Boeing isn’t happy just making planes anymore–it wants to help fly them too.
Hours after announcing global demand for 533,000 new commercial airline pilots over the next twenty years, Boeing has announced that it will partner with Jeppesen to take tomorrow’s pilots “from street to right seat.”
The company says it will leverage Boeing’s and Jeppesen’s experience to set up a Boeing Pilot Development Program, designed to overcome the pilot crisis. The program will involve initial screening, basic class room and flight instruction, jet bridge and type rating training at Boeing’s training facilities around the world.
David Wright, director, Boeing Pilot Development Program, said at EAA AirVenture Oshkosh: “Boeing has been talking about this demand for years—the Pilot Development Program is our answer, and an investment in the future of aviation personnel.”
Jeppesen will do the initial screening and training through its network–including a competence evaluation in Aviation English (Aviation English: More letters, fewer SNAFUs!). Jeppesen will also give pilots foundation aviation knowledge, and will help passengers move beyond practical ground and flight training to obtaining their Airline Transport Pilot License (ATPL).
The two companies have developed a jet-bridge course which will give potential pilots high-performance jet theory–with fixed and full motion simulation–specifically intended to duplicate their experience once working for an airline.
“No single company can close the gap in demand. This is an industry issue, and can only be solved by innovative, industry-wide solutions,” says Wright.
No word yet on what fees would-be pilots will have to pay to train at the new Boeing Pilot Development Program (BPDP), or what educational qualifications potential candidates will need to bring to the table before being accepted by Jeppesen.
This pilot hatchery may address the needs of carriers who want to hire newer pilots with lower wages demands to fly all their new aircraft. I’ve reached out to ALPA for comment, but in an article published this February on the Flying Magazine, ALPA had this to say:
The looming pilot shortage we’ve been hearing so much about lately is a myth, created by airlines unwilling to offer better pay. There is no pilot shortage, period.
ALPA agrees that there may in fact be a shortage of pilots willing to work for poverty wages in a crummy industry, but the fact is, many thousands of qualified and experienced U.S. airline pilots are currently on furlough or working overseas. They are eager to return to U.S. cockpits — under the right conditions.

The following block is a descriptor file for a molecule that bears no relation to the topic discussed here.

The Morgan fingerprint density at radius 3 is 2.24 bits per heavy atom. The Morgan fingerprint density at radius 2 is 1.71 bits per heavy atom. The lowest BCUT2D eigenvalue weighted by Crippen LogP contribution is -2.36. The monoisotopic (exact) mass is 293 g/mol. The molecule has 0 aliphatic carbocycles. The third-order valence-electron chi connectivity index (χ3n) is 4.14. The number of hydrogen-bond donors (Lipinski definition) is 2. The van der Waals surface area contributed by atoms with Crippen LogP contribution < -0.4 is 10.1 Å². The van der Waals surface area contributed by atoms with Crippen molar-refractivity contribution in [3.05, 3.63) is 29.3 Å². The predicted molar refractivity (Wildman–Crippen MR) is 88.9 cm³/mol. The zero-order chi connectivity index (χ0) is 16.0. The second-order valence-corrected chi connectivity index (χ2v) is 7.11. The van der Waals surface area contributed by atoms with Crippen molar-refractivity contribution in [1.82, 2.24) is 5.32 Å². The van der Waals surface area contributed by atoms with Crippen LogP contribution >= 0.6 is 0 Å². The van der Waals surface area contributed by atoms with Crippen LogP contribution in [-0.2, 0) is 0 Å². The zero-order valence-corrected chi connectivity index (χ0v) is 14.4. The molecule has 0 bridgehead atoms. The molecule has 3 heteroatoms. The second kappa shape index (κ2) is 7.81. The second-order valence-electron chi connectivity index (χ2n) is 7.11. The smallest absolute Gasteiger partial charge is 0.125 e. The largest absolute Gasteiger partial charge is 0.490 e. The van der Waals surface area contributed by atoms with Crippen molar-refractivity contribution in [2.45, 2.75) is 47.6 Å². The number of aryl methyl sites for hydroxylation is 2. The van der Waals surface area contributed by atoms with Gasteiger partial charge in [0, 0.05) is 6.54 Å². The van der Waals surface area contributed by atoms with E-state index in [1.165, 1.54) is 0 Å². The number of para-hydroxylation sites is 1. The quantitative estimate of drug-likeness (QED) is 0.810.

More than 1,100 ALPA members are furloughed from their U.S. airlines..Comair Airlines closed in 2012, furloughing more than 850 “highly trained and experienced pilots, nearly all of whom are looking for jobs.” Other regional carriers have gone out of business recently, putting approximately 800 more pilots on the street.
This statement was specific to US demand, which according to Boeing’s statistics yesterday will be 88,000 over the next 20 years. Based on Boeing’s numbers, it would seem that the industry could take these already qualified pilots out of furlough–if airlines are willing to meet their salary demands. Boeing says the global demand for new pilots will grow at a rate of 27,000 per year.
ALPA also points out that US Pilots have a good future waiting for them in the Middle East and Asia where Boeing forecasts demand of 55,000 and 216,000 respectively. From the same ALPA article:
The average first officer starting salary [at Regional Carriers] is a paltry $21,285 a year, it says. Delta and United..start their copilots at $61,000 a year…Emirates Airlines..pays new-hire copilots $82,000 a year plus a housing allowance and other benefits. Similarly, Hong Kong’s Cathay Pacific pays new copilots $72,000, again with a housing allowance and additional perks.
The challenge for these qualified pilots, and it is a major one, is the prospect of needing to become an expat and potentially move their families overseas to work. While some are willing to chase the well-paying jobs around the world, others may find this too difficult. ALPA’s statement above would show that some of those pilots who have already made the move are homesick. Perhaps, for these pilots, the money cannot make up for living in an unfamiliar place.
Without knowing the pre-qualifications required and what Boeing will charge replacement pilots to enter the job market, it’s difficult to know whether existing trained pilots are losing-out on a return of the investments they made in their education and training.
When asked about fees and requirements, a Boeing spokesperson replied to Flight Chic as follows:
Fees are too varied to be able to really put into a range at this point. And in its initial phase, the Pilot Development Program is a solution for airline customers. As it grows, we plan to add the capability for cadets to enroll themselves. There is still a need for the entire aviation industry to inspire the next generation of pilots, to create a pipeline of talent for airlines across the world to draw from.
NB Boeing also replied to my question yesterday on corresponding employment projections for aerospace engineers. A Boeing spokesperson said it was a good question but knew of no studies in this functional area. They will update if any such studies are published.
Featured Image: Boeing Dreamliner/Boeing
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